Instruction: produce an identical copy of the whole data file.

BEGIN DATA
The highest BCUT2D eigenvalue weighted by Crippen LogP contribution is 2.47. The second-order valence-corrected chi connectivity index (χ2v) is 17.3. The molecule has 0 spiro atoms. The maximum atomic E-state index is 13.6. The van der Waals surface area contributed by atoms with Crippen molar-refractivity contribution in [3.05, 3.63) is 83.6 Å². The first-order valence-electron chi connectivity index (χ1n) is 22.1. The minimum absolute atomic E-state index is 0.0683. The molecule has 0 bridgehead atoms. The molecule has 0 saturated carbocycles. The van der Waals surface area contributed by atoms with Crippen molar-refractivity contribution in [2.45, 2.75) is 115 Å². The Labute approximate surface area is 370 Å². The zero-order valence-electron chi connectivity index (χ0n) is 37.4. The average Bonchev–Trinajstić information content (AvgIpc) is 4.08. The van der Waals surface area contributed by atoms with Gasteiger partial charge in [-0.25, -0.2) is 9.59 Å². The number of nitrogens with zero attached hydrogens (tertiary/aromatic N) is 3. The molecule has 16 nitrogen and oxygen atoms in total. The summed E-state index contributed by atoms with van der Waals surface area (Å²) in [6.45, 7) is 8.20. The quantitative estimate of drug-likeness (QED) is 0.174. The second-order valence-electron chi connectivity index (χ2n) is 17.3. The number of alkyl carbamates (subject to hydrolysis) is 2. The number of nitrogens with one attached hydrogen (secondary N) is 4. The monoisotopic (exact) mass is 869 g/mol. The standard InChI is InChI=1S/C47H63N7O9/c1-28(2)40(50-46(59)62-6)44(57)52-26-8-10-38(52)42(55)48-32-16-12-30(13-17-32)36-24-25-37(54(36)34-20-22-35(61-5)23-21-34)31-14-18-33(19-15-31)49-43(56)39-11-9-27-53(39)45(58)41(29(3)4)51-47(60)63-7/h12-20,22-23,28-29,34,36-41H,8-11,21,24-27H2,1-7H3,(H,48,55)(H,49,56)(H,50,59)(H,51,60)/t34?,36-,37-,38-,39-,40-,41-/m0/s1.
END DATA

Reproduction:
The highest BCUT2D eigenvalue weighted by Crippen LogP contribution is 2.47. The second-order valence-corrected chi connectivity index (χ2v) is 17.3. The molecule has 0 spiro atoms. The maximum atomic E-state index is 13.6. The van der Waals surface area contributed by atoms with Crippen molar-refractivity contribution in [3.05, 3.63) is 83.6 Å². The first-order valence-electron chi connectivity index (χ1n) is 22.1. The minimum absolute atomic E-state index is 0.0683. The molecule has 0 bridgehead atoms. The molecule has 0 saturated carbocycles. The van der Waals surface area contributed by atoms with Crippen molar-refractivity contribution in [2.45, 2.75) is 115 Å². The Labute approximate surface area is 370 Å². The zero-order valence-electron chi connectivity index (χ0n) is 37.4. The average Bonchev–Trinajstić information content (AvgIpc) is 4.08. The van der Waals surface area contributed by atoms with Gasteiger partial charge in [-0.25, -0.2) is 9.59 Å². The number of nitrogens with zero attached hydrogens (tertiary/aromatic N) is 3. The molecule has 16 nitrogen and oxygen atoms in total. The summed E-state index contributed by atoms with van der Waals surface area (Å²) in [6.45, 7) is 8.20. The quantitative estimate of drug-likeness (QED) is 0.174. The second-order valence-electron chi connectivity index (χ2n) is 17.3. The number of alkyl carbamates (subject to hydrolysis) is 2. The number of nitrogens with one attached hydrogen (secondary N) is 4. The monoisotopic (exact) mass is 869 g/mol. The standard InChI is InChI=1S/C47H63N7O9/c1-28(2)40(50-46(59)62-6)44(57)52-26-8-10-38(52)42(55)48-32-16-12-30(13-17-32)36-24-25-37(54(36)34-20-22-35(61-5)23-21-34)31-14-18-33(19-15-31)49-43(56)39-11-9-27-53(39)45(58)41(29(3)4)51-47(60)63-7/h12-20,22-23,28-29,34,36-41H,8-11,21,24-27H2,1-7H3,(H,48,55)(H,49,56)(H,50,59)(H,51,60)/t34?,36-,37-,38-,39-,40-,41-/m0/s1.